# What is to differentiate under the integral

1. Jul 24, 2014

### Greg Bernhardt

Definition/Summary

The trick is to change a difficult integral into an easier integral by treating a constant as a variable, and integrating with respect to that variable first.

For example, in normalising Gaussians, the difficult integrand $x^2 \exp ( - \lambda x^2)$ where $\lambda$ is a constant can be changed to the easier $\exp ( - \lambda x^2)$

Equations

$$\frac{d}{d\lambda}\int_a^b F(x,\lambda) dx\ =\ \int_a^b \frac{\partial}{\partial\lambda} F(x,\lambda) dx$$

enables us to change a (partial) differential "under" (or inside) the integral sign into an (ordinary) differential outside the integral sign:

So if $f(x,\lambda)$ is difficult to integrate with respect to $x$ but $F(x,\lambda)$ is easier, where $$f(x,\lambda)\ =\ \frac{\partial}{\partial\lambda}F(x,\lambda),$$then:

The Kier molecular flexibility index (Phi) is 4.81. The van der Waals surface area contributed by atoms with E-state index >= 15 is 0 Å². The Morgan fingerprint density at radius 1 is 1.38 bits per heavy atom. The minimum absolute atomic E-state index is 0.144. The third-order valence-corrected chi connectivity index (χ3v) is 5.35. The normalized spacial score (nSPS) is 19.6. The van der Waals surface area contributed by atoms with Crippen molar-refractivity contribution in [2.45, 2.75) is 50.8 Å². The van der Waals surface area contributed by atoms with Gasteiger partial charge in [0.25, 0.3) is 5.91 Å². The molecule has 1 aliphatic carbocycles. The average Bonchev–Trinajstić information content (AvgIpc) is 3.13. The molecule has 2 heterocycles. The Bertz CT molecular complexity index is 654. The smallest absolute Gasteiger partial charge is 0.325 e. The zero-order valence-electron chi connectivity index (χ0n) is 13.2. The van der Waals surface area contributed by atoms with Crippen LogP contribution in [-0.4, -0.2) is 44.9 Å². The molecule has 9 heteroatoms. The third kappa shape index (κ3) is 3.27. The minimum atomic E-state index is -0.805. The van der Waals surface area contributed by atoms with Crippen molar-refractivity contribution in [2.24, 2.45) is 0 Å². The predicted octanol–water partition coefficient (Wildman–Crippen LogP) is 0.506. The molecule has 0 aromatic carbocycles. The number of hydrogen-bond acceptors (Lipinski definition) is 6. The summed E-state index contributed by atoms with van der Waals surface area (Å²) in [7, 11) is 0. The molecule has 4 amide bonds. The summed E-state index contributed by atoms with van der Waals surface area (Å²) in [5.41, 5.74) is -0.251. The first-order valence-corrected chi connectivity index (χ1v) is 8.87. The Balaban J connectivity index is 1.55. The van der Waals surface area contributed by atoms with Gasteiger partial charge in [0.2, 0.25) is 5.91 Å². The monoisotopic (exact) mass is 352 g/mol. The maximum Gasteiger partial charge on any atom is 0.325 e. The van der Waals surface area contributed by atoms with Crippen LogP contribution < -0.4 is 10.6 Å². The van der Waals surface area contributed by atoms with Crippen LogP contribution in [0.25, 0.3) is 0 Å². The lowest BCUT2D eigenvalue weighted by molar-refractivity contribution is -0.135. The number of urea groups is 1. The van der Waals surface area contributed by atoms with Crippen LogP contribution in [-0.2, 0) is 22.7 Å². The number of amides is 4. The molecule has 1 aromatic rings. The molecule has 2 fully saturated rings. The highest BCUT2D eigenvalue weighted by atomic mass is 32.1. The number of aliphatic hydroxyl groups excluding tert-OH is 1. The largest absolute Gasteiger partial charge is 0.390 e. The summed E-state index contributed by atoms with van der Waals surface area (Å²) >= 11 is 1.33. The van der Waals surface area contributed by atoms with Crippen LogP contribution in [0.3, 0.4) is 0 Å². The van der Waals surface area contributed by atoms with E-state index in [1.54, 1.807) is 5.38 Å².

$$\int_a^b f(x,\lambda) dx\ =\ \frac{d}{d\lambda}\int_a^b F(x,\lambda) dx$$

Extended explanation

Sometimes we have to normalize Gaussians, and in this case we can use differentiation under the integral sign (as mentioned in "Feymnan's Surely You're Joking, Mr. Feynman!"). Take this example:

\begin{align*} \int_{ - \infty }^\infty {x^2 \exp \left( { - \lambda x^2 } \right)} dx = - \int_{ - \infty }^\infty {\frac{\partial }{{\partial \lambda }}\exp \left( { - \lambda x^2 } \right)} dx = - \frac{\partial}{{\partial\lambda }}\int_{ - \infty }^\infty {\exp \left( { - \lambda x^2 } \right)} dx = - \frac{d}{{d\lambda }}\sqrt {\frac{\pi }{\lambda }} \end{align*}

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